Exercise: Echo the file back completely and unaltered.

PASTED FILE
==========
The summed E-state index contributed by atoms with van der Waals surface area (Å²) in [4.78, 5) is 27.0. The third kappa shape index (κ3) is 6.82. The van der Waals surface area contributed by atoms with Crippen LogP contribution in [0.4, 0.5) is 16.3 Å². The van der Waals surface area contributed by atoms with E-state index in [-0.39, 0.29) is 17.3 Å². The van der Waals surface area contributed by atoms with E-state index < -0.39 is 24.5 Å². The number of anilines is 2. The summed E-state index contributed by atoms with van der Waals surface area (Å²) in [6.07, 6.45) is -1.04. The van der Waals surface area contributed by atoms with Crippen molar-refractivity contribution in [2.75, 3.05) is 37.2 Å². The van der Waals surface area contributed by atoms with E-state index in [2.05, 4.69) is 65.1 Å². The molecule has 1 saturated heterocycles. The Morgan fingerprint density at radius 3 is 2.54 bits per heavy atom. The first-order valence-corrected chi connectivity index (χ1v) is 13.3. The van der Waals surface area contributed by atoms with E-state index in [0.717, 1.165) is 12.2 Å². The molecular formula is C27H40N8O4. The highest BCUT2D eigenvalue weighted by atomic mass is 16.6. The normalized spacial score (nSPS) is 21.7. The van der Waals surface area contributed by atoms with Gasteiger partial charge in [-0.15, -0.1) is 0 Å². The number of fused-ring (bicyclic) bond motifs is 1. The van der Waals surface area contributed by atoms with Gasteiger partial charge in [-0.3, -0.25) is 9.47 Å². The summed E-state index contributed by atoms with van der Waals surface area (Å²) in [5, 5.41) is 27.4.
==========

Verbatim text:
The summed E-state index contributed by atoms with van der Waals surface area (Å²) in [4.78, 5) is 27.0. The third kappa shape index (κ3) is 6.82. The van der Waals surface area contributed by atoms with Crippen LogP contribution in [0.4, 0.5) is 16.3 Å². The van der Waals surface area contributed by atoms with E-state index in [-0.39, 0.29) is 17.3 Å². The van der Waals surface area contributed by atoms with E-state index < -0.39 is 24.5 Å². The number of anilines is 2. The summed E-state index contributed by atoms with van der Waals surface area (Å²) in [6.07, 6.45) is -1.04. The van der Waals surface area contributed by atoms with Crippen molar-refractivity contribution in [2.75, 3.05) is 37.2 Å². The van der Waals surface area contributed by atoms with E-state index in [2.05, 4.69) is 65.1 Å². The molecule has 1 saturated heterocycles. The Morgan fingerprint density at radius 3 is 2.54 bits per heavy atom. The first-order valence-corrected chi connectivity index (χ1v) is 13.3. The van der Waals surface area contributed by atoms with E-state index in [0.717, 1.165) is 12.2 Å². The molecular formula is C27H40N8O4. The highest BCUT2D eigenvalue weighted by atomic mass is 16.6. The normalized spacial score (nSPS) is 21.7. The van der Waals surface area contributed by atoms with Gasteiger partial charge in [-0.15, -0.1) is 0 Å². The number of fused-ring (bicyclic) bond motifs is 1. The van der Waals surface area contributed by atoms with Gasteiger partial charge in [-0.3, -0.25) is 9.47 Å². The summed E-state index contributed by atoms with van der Waals surface area (Å²) in [5, 5.41) is 27.4.